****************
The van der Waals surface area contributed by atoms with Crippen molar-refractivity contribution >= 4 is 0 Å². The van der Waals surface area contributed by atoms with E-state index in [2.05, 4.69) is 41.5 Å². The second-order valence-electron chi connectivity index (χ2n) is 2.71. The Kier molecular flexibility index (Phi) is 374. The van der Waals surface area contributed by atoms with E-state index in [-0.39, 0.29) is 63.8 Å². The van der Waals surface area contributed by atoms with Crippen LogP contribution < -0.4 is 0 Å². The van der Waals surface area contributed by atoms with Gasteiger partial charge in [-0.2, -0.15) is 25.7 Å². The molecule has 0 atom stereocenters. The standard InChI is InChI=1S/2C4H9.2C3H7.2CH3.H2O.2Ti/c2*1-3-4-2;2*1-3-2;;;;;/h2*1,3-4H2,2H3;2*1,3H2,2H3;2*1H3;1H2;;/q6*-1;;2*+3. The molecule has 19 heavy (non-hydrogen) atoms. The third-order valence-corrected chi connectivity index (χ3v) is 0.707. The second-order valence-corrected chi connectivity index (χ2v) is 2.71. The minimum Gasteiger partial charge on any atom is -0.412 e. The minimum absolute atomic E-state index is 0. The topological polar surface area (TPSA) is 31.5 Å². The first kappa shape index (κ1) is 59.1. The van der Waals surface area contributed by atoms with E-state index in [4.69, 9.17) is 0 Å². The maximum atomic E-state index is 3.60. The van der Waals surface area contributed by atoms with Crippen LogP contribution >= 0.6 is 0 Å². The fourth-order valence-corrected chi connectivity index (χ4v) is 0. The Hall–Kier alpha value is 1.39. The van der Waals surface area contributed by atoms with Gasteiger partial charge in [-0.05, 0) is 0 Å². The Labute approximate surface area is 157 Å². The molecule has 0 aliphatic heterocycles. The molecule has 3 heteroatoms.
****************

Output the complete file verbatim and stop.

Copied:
The van der Waals surface area contributed by atoms with Crippen molar-refractivity contribution >= 4 is 0 Å². The van der Waals surface area contributed by atoms with E-state index in [2.05, 4.69) is 41.5 Å². The second-order valence-electron chi connectivity index (χ2n) is 2.71. The Kier molecular flexibility index (Phi) is 374. The van der Waals surface area contributed by atoms with E-state index in [-0.39, 0.29) is 63.8 Å². The van der Waals surface area contributed by atoms with Crippen LogP contribution < -0.4 is 0 Å². The van der Waals surface area contributed by atoms with Gasteiger partial charge in [-0.2, -0.15) is 25.7 Å². The molecule has 0 atom stereocenters. The standard InChI is InChI=1S/2C4H9.2C3H7.2CH3.H2O.2Ti/c2*1-3-4-2;2*1-3-2;;;;;/h2*1,3-4H2,2H3;2*1,3H2,2H3;2*1H3;1H2;;/q6*-1;;2*+3. The molecule has 19 heavy (non-hydrogen) atoms. The third-order valence-corrected chi connectivity index (χ3v) is 0.707. The second-order valence-corrected chi connectivity index (χ2v) is 2.71. The minimum Gasteiger partial charge on any atom is -0.412 e. The minimum absolute atomic E-state index is 0. The topological polar surface area (TPSA) is 31.5 Å². The first kappa shape index (κ1) is 59.1. The van der Waals surface area contributed by atoms with E-state index in [4.69, 9.17) is 0 Å². The maximum atomic E-state index is 3.60. The van der Waals surface area contributed by atoms with Crippen LogP contribution >= 0.6 is 0 Å². The fourth-order valence-corrected chi connectivity index (χ4v) is 0. The Hall–Kier alpha value is 1.39. The van der Waals surface area contributed by atoms with Gasteiger partial charge in [-0.05, 0) is 0 Å². The Labute approximate surface area is 157 Å². The molecule has 0 aliphatic heterocycles. The molecule has 3 heteroatoms.